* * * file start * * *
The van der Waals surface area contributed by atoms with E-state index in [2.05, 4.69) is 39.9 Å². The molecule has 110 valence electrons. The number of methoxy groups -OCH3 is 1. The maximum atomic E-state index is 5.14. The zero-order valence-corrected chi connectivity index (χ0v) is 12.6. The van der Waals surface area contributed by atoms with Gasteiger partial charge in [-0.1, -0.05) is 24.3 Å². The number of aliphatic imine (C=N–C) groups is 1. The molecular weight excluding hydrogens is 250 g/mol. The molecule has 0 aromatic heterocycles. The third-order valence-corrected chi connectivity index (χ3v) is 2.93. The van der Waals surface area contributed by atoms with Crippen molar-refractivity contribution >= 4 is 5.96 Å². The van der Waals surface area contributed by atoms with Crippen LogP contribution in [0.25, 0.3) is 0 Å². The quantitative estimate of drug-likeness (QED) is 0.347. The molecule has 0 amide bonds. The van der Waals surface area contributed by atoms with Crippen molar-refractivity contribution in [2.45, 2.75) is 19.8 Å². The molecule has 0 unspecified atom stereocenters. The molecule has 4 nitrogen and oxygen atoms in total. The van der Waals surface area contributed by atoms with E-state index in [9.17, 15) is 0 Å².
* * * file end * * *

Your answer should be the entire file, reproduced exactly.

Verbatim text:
The van der Waals surface area contributed by atoms with E-state index in [2.05, 4.69) is 39.9 Å². The molecule has 110 valence electrons. The number of methoxy groups -OCH3 is 1. The maximum atomic E-state index is 5.14. The zero-order valence-corrected chi connectivity index (χ0v) is 12.6. The van der Waals surface area contributed by atoms with Gasteiger partial charge in [-0.1, -0.05) is 24.3 Å². The number of aliphatic imine (C=N–C) groups is 1. The molecular weight excluding hydrogens is 250 g/mol. The molecule has 0 aromatic heterocycles. The third-order valence-corrected chi connectivity index (χ3v) is 2.93. The van der Waals surface area contributed by atoms with Crippen molar-refractivity contribution >= 4 is 5.96 Å². The van der Waals surface area contributed by atoms with Crippen LogP contribution in [0.25, 0.3) is 0 Å². The quantitative estimate of drug-likeness (QED) is 0.347. The molecule has 0 amide bonds. The van der Waals surface area contributed by atoms with Crippen molar-refractivity contribution in [2.45, 2.75) is 19.8 Å². The molecule has 0 unspecified atom stereocenters. The molecule has 4 nitrogen and oxygen atoms in total. The van der Waals surface area contributed by atoms with E-state index in [9.17, 15) is 0 Å².